Michael Pollan’s 6 Simple Rules for Healthier Eating.
“Eat Food. Not too much. Mostly plants,”
What does it mean to eat clean?
Michael Pollan is a New York Times bestselling Author. His ideas are simple “Eat foods, not too much, mostly plants”. And Time Magazine named him one of the 100 most influential people back in 2010.
He received an Oscar Nomination in the 2009 documentary he consulted on and narrated, Food Inc.
And “In Defense of Food” was the PBS documentary version of his “eater’s manifesto,” that lays out the connections between diet and health and takes head-on our detrimental obsession with nutritionism.
Here are six ways that Pollan wants us to start thinking about food.
1. We’ve got to keep it real (and not packaged).
“The first step in reforming appetite is going from processed food to real food. Then, if you can afford organic or grass-fed, fantastic. But the first step is moving from processed industrial food to the real thing. It’s very hard to make money selling simple food. An avocado can’t change its stripes very well; the changes [in how we view avocados] have been with our attitudes, but the avocado was always there.”
2. Just because GMOs are deemed safe doesn’t mean that they’re good for us.
“When we’re talking about health, [GMOs] aren’t that important. Corn and soy are not feeding us; mostly we’re feeding them to cars (about 30 percent of what we grow) and cattle feed (about 40 percent). On the whole, we’ve had 15 years of GMOs in the marketplace and have accomplished remarkably little. What we’ve gotten is food soaked in glyphosate, pesticides… I think [GMOs are] a huge disappointment. We haven’t seen anything to prove they’re unsafe — but the industry has sold us on the argument that to be critical of GM is to be anti-science.”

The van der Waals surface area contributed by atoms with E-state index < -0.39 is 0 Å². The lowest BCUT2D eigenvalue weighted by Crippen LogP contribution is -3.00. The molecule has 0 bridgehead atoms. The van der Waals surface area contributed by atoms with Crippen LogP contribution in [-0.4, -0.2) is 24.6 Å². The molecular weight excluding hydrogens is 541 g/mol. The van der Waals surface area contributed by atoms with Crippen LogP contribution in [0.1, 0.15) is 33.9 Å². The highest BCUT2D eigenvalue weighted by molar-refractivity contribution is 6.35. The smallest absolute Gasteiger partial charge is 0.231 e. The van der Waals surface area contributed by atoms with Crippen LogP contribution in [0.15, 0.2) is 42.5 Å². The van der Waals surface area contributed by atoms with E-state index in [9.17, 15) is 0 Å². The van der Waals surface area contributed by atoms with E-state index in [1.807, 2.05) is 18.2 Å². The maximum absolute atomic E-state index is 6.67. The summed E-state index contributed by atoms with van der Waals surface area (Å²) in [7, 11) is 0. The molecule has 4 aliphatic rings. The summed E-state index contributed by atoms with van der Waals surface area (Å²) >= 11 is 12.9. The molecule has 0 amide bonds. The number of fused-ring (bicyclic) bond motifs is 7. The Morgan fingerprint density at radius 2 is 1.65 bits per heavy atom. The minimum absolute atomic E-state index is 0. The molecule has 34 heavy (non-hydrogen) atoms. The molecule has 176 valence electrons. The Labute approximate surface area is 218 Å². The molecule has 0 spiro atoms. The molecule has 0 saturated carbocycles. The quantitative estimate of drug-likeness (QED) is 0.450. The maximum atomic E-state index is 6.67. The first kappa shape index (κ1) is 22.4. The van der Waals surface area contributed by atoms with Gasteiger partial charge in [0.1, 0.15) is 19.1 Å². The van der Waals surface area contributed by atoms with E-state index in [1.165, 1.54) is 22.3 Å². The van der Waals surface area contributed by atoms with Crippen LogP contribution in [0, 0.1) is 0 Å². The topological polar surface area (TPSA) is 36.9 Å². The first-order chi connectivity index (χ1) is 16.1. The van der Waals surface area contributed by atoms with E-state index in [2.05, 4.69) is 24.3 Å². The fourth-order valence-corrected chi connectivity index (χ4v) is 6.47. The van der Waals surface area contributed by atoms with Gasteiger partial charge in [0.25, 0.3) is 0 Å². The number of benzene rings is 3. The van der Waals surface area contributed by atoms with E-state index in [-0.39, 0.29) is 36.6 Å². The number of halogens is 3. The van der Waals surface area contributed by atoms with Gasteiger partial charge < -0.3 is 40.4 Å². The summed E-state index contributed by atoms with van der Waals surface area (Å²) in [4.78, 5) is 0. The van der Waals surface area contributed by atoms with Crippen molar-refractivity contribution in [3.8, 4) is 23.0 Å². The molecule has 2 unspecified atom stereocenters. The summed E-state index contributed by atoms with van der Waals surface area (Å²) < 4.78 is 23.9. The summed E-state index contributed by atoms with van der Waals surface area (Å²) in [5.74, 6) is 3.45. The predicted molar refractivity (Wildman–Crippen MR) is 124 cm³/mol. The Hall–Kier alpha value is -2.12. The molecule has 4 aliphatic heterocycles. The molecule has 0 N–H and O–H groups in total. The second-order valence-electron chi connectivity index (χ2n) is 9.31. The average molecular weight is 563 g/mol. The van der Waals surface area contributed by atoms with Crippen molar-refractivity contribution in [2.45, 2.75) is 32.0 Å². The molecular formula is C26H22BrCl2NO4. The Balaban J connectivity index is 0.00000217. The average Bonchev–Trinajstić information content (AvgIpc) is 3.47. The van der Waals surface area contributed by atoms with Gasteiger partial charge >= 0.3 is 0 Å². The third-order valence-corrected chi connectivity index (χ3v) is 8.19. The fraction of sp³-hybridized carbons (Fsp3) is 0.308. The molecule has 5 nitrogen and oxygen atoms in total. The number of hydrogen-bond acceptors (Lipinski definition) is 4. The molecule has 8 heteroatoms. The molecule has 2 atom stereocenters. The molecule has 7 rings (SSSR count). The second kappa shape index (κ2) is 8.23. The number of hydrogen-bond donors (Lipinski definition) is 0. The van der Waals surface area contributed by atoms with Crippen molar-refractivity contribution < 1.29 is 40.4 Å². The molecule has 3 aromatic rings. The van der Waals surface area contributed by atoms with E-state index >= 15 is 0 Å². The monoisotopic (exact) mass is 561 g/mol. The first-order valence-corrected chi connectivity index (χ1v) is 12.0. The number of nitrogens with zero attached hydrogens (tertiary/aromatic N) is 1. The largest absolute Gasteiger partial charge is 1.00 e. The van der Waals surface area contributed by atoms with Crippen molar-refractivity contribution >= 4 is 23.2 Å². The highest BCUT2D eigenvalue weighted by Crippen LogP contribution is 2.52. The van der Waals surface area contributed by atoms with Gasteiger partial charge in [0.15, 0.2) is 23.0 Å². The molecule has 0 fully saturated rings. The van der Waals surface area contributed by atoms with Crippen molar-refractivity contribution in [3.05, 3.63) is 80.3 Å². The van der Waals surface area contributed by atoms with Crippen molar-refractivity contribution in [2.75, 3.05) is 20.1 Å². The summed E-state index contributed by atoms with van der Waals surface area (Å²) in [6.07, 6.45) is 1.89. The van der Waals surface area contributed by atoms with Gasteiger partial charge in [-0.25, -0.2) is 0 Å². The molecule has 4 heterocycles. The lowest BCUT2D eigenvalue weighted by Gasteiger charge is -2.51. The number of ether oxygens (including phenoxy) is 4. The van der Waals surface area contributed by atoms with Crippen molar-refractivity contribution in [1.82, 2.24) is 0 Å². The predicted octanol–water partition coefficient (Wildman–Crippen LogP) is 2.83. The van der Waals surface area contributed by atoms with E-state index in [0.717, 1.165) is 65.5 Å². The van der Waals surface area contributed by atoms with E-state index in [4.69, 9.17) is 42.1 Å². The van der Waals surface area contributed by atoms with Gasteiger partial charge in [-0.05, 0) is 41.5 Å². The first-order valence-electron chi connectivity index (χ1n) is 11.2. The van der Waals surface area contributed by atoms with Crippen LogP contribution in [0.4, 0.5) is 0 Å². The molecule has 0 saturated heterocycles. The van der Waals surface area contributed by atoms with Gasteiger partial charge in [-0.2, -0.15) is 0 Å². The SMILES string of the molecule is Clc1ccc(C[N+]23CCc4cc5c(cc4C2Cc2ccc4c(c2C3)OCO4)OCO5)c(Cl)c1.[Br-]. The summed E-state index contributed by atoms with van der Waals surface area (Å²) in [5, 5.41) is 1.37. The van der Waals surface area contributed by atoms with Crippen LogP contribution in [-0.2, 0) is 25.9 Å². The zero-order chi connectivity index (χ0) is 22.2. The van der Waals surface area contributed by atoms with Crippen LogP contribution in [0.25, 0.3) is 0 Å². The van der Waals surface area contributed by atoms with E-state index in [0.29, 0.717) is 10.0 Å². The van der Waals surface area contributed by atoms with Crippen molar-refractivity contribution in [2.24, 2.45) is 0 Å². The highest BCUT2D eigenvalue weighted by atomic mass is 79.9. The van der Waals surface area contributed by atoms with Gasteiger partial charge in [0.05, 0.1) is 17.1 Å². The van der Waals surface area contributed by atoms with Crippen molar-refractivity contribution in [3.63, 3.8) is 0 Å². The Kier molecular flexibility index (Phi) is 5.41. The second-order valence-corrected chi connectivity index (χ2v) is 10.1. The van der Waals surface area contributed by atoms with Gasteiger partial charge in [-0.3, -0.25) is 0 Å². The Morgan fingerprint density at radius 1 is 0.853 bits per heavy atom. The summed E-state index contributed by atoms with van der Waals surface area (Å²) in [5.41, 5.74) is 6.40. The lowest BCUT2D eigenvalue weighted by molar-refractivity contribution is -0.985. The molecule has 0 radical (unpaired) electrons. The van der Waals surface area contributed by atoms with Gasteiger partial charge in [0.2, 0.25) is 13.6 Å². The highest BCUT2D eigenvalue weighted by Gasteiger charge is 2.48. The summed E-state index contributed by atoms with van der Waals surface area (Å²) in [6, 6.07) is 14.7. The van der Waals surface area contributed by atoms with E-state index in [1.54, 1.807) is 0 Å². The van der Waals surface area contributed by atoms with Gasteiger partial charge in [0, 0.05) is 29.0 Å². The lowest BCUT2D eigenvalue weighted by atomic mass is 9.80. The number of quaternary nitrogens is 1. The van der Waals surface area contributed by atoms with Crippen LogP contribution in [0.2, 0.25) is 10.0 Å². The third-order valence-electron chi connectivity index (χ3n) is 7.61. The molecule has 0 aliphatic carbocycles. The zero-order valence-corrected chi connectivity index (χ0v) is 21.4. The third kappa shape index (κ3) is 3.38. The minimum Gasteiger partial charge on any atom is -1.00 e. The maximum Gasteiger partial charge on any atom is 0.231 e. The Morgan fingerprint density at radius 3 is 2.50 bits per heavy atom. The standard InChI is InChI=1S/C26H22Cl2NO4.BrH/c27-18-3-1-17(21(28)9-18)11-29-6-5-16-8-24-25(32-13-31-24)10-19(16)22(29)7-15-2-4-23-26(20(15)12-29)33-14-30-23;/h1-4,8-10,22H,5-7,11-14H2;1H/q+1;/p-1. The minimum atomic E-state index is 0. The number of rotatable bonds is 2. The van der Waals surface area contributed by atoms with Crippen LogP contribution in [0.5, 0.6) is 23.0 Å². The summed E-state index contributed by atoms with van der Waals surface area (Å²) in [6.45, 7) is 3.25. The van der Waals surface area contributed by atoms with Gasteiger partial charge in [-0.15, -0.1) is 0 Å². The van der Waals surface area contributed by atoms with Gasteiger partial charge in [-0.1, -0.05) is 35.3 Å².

3. It’s okay to eat some meat, and here’s why…
“There are a great many moral and ethical reasons to not eat meat. I eat it; besides the fact that it’s delicious, I want to support good agriculture [that creates] a virtuous circle of nutrients. All meat isn’t created equal. The first way to lower meat consumption is only eating pasture-raised and grass-fed [meat] — that stuff is really expensive! [But] meat should be front and center in Paris [at COP21]. In a way, it’s the low-hanging fruit if we want to lower carbon emissions.”
4. Don’t fall for nutritionism (AKA food marketing lingo that sounds like science).
“The dairy industry has really done a good job on us — [they have us thinking] you’d have no bones if you don’t drink it. [Dairy’s] absolutely not necessary; you get more calcium from spinach than milk. Low-fat milk is kind of a joke.”
5. The food movement needs to become a political movement.
“This movement, if it deserves to be called that, needs to get people to the ballot box. Politicians aren’t afraid of us; food companies are. It really needs lawyers, policy-makers, and organizers — I would say that’s really important.”
6. But ultimately, the secret to healthy eating might just be in your kitchen.
“The more I’ve been working on these issues, the more I realize that cooking is the solution. Cooking food yourself: There’s no single step you can take that will automatically solve so many problems. It’s also key for the food movement — I believe it’s a political act. The way you support farmers is by shopping and buying raw ingredients.”
It all starts and ends with your gut!
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